The Santa Rita Water Reclamation Facility, the largest construction project in city history, is nearing completion and sending cleaner water into the Animas River.
But the smell of human waste persists in Santa Rita Park.
The $58.3 million project is expected to wrap up in October and should serve the city for the next 30 to 50 years, unless state standards for water quality change dramatically, said Assistant Utilities Director Jarrod Biggs.
The city spent $4.9 million of the construction project’s contingency fund and pushed back its completion date from May 21 to the end of October. Much of the additional spending was done at the city’s request to replace equipment that would otherwise have to be replaced later, Biggs said.
City Councilor Dean Brookie said he is pleased with the pace of construction and spending on the plant.
“It’s been a very seamless process,” he said.
Durango City Council raised utility rates steeply in recent years to pay for the new plant, which had to be built to meet state water-quality standards. The average city residential sewer bill is now $51.43 per month.
The plant has met the new water-quality standards and all the operational aspects of the plant are complete, said City Engineer Gregg Boysen. The new standards require wastewater treatment plants to remove more nitrogen and phosphorous from water before it is released into rivers. An overabundance of the nutrients can cause harmful algae blooms that can decrease oxygen in the water and kill fish.
A proactive approach to meeting the state standards was important because the state can levy fines on cities or prohibit cities from issuing building permits if standards are not met, Biggs said.
“We didn’t wait for the permit to come and then say: ‘We can’t meet it,’” he said.
Before construction of the facility, city officials also said the upgrades would eliminate the odor that wafts from the plant into Santa Rita Park.
“If this plant is built the way we suggest it be built, you won’t even know it’s here,” said former utilities director Steve Salka in 2014.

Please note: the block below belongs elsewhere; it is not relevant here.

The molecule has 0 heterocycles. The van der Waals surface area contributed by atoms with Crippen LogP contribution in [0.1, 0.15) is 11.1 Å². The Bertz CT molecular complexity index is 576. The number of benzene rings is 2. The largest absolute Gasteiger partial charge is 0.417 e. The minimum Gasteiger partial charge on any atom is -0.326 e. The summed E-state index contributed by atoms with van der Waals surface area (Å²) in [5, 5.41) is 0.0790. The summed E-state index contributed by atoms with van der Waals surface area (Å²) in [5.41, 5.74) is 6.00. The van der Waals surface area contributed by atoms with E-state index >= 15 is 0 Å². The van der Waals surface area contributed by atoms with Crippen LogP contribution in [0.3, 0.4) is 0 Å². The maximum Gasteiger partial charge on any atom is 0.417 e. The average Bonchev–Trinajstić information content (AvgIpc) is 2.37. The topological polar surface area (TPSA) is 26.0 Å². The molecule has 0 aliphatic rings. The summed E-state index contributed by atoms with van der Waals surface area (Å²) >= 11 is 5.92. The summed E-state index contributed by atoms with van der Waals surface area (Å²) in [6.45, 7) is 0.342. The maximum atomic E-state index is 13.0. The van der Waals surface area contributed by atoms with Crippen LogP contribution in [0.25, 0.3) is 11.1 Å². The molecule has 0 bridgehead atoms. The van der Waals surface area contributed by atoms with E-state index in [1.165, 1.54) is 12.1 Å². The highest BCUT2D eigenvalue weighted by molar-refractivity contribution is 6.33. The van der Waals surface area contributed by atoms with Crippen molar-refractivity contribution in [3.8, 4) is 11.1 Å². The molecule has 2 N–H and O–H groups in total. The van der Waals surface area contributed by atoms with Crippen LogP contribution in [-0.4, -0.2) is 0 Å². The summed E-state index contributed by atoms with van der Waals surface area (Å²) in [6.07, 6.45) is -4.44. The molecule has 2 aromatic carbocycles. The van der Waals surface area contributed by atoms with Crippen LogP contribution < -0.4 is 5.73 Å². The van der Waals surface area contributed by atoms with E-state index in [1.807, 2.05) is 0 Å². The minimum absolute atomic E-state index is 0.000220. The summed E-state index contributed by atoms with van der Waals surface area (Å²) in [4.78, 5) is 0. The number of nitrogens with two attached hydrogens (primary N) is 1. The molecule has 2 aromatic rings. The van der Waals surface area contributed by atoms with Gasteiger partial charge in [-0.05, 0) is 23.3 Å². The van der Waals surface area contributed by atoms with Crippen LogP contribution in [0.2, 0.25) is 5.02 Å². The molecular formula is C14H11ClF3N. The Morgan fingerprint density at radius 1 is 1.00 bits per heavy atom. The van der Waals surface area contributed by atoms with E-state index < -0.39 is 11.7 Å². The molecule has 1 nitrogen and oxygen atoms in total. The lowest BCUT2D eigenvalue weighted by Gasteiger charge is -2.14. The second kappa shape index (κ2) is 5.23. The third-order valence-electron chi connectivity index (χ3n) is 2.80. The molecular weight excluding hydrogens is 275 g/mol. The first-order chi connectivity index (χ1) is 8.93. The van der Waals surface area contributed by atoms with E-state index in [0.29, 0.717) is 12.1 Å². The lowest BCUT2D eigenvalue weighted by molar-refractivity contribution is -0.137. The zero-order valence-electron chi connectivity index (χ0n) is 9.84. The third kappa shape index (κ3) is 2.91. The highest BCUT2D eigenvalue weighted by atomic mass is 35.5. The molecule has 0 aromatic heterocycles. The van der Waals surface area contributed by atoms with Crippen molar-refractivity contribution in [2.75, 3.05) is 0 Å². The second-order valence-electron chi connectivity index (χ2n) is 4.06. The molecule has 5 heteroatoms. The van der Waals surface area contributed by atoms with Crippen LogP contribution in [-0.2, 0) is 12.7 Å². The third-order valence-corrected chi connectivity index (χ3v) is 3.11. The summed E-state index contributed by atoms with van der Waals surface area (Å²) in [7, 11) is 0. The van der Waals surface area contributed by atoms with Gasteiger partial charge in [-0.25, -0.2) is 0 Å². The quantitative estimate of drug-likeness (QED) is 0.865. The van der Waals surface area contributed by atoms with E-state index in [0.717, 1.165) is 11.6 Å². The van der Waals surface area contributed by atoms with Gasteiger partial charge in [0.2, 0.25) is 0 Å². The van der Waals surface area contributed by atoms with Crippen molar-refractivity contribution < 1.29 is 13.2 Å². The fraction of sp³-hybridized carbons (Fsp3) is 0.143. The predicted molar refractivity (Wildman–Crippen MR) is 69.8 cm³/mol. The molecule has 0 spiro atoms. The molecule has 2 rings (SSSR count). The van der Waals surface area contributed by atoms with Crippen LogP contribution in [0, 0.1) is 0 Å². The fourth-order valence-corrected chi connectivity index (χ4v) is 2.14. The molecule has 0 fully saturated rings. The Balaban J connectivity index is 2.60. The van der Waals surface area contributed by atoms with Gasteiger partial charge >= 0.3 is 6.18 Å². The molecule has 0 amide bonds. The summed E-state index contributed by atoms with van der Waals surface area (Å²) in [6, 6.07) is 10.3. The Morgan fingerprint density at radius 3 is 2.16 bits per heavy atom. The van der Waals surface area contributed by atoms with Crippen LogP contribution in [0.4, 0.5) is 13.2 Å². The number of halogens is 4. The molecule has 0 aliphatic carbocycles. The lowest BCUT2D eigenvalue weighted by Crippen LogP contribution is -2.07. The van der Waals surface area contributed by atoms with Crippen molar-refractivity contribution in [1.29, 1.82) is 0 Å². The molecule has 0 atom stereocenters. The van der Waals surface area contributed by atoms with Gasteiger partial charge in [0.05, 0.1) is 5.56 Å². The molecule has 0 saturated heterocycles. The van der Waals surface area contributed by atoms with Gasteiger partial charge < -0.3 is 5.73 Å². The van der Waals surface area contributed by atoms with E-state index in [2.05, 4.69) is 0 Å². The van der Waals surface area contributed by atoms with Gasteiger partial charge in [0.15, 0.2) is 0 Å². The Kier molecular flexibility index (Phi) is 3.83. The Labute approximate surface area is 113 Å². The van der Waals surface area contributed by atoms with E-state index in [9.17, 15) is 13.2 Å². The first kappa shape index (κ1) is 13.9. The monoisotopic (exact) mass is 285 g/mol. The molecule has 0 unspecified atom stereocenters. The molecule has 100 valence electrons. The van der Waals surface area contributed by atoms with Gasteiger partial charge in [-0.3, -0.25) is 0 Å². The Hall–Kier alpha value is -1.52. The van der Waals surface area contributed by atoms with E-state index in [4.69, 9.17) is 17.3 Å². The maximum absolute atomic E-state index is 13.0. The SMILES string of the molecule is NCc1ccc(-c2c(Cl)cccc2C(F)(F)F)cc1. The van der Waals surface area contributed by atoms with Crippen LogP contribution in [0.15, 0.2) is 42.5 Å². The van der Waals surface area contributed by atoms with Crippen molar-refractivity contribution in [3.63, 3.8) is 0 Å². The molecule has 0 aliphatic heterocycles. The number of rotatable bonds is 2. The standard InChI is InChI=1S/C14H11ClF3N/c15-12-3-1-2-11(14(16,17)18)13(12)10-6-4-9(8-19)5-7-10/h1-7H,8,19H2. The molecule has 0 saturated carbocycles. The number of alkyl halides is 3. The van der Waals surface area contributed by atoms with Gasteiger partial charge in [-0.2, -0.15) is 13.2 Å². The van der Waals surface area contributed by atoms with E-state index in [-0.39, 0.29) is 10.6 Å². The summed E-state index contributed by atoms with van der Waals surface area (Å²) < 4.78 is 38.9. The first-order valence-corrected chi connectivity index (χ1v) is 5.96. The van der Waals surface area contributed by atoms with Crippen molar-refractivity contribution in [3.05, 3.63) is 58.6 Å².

New carbon filters have been operating for about four months and will eliminate much of the plant’s “yuck factor,” Biggs said. They cannot eliminate the plant’s odor entirely, he said.
Brookie said the council will evaluate the smell once the plant is complete and make sure odor elimination has succeeded to the highest level of technical ability.
The millions invested in the plant have also created more redundancy and efficiency in the plant, Biggs said.
At the headworks building, where waste flows into the plant, double the amount of grit is removed from the water, ensuring less maintenance will be required at the plant over time, he said.
The primary clarifiers, huge tanks where solid waste settles out of the water, have been covered to collect the putrid gas they emit, he said. The gas is then sent to air filters, Biggs said.
The new aeration basins, where microbes process the waste, are four times larger than the basins they replaced and ensure more phosphorous and nitrogen can be removed from the water.
“All these pieces add up to a better product going into the river,” Biggs said.
The plant’s ability to produce electricity through methane has also been increased.
The plant’s final product, a dry solid, is trucked to the Bondad Landfill, which is expected to cost about $100,000 a year, Biggs said. The plant’s previous product, which was far more wet, required about $309,00 a year to truck to the landfill.
The city planned to create fertilizer with the waste, but the area did not have a large market for the material and it would have added $3 million to $4 million to the cost of the plant, Biggs said.
While the operational portions of the plant are largely complete, the city’s contractor, Archer Western, must finish the roads within the plant and lay sod in the field along Camino del Rio that was used as a staging area for the construction, Biggs said. Archer Western is expected to be finished by the end of October. Two additional buildings at the plant will be constructed separately from the $58.3 million contract.
Jaynes Corp., a local company, started three weeks ago on the new $8.3 million administration building. The building is expected to be finished in about a year.
It will have exhibits for the public about the wastewater treatment process and public restrooms. The building will be paid for out of wastewater treatment plant savings.
The utilities department also plans to ask the council to spend about $929,600 on a new building to store the city’s vactor trucks, which are used to clean septic lines. The building could be heated and plumbed to allow the staff to do maintenance on city trucks, he said. It will also be designed to match the other buildings, which will contribute to the cost, he said.
The city has no plans to replace the RV dump station it previously operated at the plant, because other dump stations exist in the city and the city has not heard demands for one, Biggs said.
“It’s not something that’s cropped up,” he said.